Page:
With both bikes nearly identical on paper, we opted to test the Commander. It may not have the fancy chrome bits on the fenders, the screen or bags like its LT sibling but we liked the naked look of this big Triumph. Apart from the slight difference in the handlebar design and stiffer rear on the LT, Triumph told us we’d be hard pressed to notice any major difference between the two when riding.
When you first swing a leg over the Commander’s big 5.8-gallon tank, the first impression is that this is one big motorcycle. However, everything falls neatly into place and for this rider, the low seat height and terrific work that’s been done by Triumph in developing a super comfortable saddle, made a great first impression.
We’d not say it was a doddle swinging the Thunderbird around at low speed in the parking lot, but despite its mass and girth you soon get the hang of how it turns and how it’s going to behave. You just need to respect the fact your controlling 766lbs of motorcycle and adapt your riding style accordingly.
Once on the move, this is a super smooth cruiser. Unlike others we have tested recently the six-speed gearbox is seamless and effortless. There’s none of the clunking you expect as the norm on a cruiser when shifting up and down.
We’re not big fans of foot boards on bikes and both the Commander and the LT come equipped with them (complete with replaceable wear plates) as standard. We accept the cruiser community in general like boards and when combined with forward controls they sort of make sense but make the ride (this rider anyway) awkward and take a bit of time to get used to, particularly if you’re used to riding with mid controls or with a sportbike set up.
At the Thunderbird’s heart though is a terrific engine. We understand why Triumph is so proud of its big twin. You can roll on and off the throttle with ease, it’ll pull from almost any speed and in any gear and it sounds good too. For these latest versions of the Thunderbird range, Triumph has equipped them with an exhaust valve that opens at low speeds to get that distinctive parallel twin engine sound. Triumph engineers were quick to point out that this new system still meets legal noise level requirements in the U.S.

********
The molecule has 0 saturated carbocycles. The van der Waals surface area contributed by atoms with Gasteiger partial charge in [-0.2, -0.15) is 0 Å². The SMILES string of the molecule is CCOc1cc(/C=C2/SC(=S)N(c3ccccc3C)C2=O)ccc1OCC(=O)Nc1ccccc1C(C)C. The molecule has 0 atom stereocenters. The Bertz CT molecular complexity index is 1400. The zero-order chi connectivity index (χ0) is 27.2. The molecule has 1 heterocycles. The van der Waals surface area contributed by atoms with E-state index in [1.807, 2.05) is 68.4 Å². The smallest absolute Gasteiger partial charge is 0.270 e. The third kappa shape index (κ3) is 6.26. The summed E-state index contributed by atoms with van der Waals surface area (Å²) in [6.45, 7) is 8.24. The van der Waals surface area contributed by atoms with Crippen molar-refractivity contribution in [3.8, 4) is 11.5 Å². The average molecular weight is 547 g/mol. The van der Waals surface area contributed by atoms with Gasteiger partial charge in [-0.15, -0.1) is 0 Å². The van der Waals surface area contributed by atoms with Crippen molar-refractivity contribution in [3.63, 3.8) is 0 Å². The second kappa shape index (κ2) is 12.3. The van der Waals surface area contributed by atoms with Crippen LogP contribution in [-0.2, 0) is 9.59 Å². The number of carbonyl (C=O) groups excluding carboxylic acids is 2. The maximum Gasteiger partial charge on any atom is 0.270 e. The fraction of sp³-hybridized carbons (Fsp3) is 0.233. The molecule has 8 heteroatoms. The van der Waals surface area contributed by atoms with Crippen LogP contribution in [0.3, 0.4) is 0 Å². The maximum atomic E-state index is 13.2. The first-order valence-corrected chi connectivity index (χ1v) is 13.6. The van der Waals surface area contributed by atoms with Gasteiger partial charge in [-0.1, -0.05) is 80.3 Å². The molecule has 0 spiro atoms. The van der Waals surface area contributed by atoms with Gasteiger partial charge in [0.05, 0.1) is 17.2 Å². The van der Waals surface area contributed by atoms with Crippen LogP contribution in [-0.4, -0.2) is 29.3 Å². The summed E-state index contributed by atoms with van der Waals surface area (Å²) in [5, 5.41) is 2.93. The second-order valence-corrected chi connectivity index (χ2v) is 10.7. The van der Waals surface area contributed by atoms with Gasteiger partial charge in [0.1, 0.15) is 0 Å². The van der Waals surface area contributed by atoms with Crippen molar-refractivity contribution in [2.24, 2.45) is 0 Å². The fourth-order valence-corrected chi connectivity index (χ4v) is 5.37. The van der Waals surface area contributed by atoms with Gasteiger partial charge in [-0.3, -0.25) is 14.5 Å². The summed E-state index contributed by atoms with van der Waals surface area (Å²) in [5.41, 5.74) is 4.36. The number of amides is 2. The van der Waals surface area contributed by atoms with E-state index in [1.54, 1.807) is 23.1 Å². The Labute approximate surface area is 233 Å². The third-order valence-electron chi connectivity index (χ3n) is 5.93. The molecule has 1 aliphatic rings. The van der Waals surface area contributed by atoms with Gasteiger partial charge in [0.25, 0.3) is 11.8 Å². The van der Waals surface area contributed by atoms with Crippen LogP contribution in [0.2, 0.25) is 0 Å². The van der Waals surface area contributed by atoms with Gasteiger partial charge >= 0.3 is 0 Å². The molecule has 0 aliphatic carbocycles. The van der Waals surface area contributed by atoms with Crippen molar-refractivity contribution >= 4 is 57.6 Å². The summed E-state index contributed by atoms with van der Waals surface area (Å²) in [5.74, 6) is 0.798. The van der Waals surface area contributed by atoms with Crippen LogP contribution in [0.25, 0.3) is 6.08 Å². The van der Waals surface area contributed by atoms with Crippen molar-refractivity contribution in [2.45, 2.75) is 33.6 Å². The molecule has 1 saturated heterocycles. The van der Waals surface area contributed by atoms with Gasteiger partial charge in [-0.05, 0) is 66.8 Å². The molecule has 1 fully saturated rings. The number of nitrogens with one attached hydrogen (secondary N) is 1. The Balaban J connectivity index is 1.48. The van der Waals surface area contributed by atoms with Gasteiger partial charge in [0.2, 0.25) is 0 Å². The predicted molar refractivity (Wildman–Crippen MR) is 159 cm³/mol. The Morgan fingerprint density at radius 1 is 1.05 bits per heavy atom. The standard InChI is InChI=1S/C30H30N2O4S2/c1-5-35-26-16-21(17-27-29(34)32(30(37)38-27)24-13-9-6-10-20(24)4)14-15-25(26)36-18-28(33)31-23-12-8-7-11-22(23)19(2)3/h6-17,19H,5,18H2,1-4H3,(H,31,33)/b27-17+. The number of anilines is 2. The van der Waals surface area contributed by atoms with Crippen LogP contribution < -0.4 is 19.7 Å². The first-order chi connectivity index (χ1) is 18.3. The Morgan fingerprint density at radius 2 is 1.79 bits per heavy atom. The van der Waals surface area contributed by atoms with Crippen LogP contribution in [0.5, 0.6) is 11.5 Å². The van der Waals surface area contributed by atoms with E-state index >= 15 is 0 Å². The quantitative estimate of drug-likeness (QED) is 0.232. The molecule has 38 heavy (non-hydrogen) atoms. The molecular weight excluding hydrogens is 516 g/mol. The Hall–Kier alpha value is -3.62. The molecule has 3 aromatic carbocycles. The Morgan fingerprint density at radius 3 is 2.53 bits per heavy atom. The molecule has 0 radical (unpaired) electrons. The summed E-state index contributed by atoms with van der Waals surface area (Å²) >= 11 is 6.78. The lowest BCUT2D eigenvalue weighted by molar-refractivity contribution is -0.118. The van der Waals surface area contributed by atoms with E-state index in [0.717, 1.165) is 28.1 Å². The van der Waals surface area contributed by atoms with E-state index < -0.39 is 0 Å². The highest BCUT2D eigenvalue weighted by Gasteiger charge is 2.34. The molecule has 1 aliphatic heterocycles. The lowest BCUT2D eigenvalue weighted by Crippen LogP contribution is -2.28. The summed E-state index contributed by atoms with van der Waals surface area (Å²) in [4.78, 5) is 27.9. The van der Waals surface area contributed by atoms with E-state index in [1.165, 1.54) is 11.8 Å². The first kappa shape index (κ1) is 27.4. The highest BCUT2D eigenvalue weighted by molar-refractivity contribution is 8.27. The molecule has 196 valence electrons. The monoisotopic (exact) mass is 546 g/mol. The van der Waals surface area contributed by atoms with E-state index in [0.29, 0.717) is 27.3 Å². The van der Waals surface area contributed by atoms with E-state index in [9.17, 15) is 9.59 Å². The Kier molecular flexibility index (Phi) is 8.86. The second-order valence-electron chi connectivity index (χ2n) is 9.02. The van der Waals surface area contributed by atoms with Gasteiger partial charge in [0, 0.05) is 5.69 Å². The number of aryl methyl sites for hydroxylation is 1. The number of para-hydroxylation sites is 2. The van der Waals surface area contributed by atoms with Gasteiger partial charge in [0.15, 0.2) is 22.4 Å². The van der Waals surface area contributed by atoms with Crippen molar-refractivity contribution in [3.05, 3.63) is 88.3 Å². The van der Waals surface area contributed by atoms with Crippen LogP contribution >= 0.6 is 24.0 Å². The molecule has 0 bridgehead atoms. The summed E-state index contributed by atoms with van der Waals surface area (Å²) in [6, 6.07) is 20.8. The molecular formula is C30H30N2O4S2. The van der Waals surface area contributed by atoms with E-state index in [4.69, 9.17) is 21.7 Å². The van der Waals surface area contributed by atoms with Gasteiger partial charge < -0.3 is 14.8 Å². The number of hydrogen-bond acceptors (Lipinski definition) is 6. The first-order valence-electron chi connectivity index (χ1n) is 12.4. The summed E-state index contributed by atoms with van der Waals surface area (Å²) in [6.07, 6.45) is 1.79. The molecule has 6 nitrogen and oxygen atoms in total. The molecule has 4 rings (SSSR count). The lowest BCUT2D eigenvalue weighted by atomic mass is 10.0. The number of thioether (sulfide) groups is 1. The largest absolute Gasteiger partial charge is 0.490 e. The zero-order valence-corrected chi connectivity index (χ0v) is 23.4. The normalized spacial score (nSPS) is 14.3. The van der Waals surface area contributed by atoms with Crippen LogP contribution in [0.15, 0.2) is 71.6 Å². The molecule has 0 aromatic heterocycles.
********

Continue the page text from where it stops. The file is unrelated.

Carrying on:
Throughout the 150 plus miles we rode the Commander it felt solid and sure-footed and completely unflappable, while you know you’re not on a sportbike you can still ride the Commander quickly into corners, tucking in the front end far faster than you would ever imagine.
On a twisty section of mountain road if you get into the groove it’s an absolute blast. Sure it’s not a Ducati sportbike, it’s a Triumph cruiser. But for a big bruiser it’s one really nice motorcycle to be on early on a sunny morning on an empty, twisty mountain road. But with the extra work that has been done on making the seat so comfortable, this is a bike you can literally ride all day and then still want to do more.
Attention to detail, excellent build quality on a bike that, if you’re into cruisers, you will want to just ride and ride from the moment the sun comes up until the sun goes down.
It’s stable, comfortable and for a big heavy bike big fun to ride too.
Triumph’s made no secret that it’s gunning for a piece of the pie H-D pie and wants to attract new customers. But it didn’t need to build a bike that looks just like a H-D Softail. We don’t think it’s been creative enough in the styling of either the LT or the Commander. Both are handsome looking bikes but to our eyes still too conservative. Put your hand over the badge and ask someone what brand of bike it is and we bet they’ll guess Harley-Davidson.
Without a doubt Triumph is a premium brand. You pay extra for something that is a little more special, has heritage and real history. Look at how high residual values on late used Triumphs can be and see how quickly they are snapped up. It’s not just the private individual but Triumph dealers too right now that are having a problem sourcing good pre-owned Triumphs.
At $15,699 for the Triumph Thunderbird Commander and $16,999 for the kitted out Thunderbird LT, we think Triumph is bang on for the money. That’s cheaper than a Harley Davidson Softail and you’re still getting a lot of extras as standard and a two-year warranty thrown in. If you plan on traveling through the U.S., splash out the extra $1000 and get the LT with bags and the screen. If all you’re wanting is some serious weekend fun just cruising around, buy the Commander.
A pair of great cruisers, which ride far better than you would ever imagine. They come with the added attraction of the Triumph name and heritage. Plus you get all of that together with excellent build quality and great performance at a really competitive price. If you’re into cruisers this is a no brainer – the hard part is whether to opt for the LT or the Commander.
Triumph has said this is only the start of their new product plans and these two new bikes are just taste of some really exciting things that we can expect from the UK that will be coming down the pipeline very soon. We can’t wait.
RideApart Rating: 9/10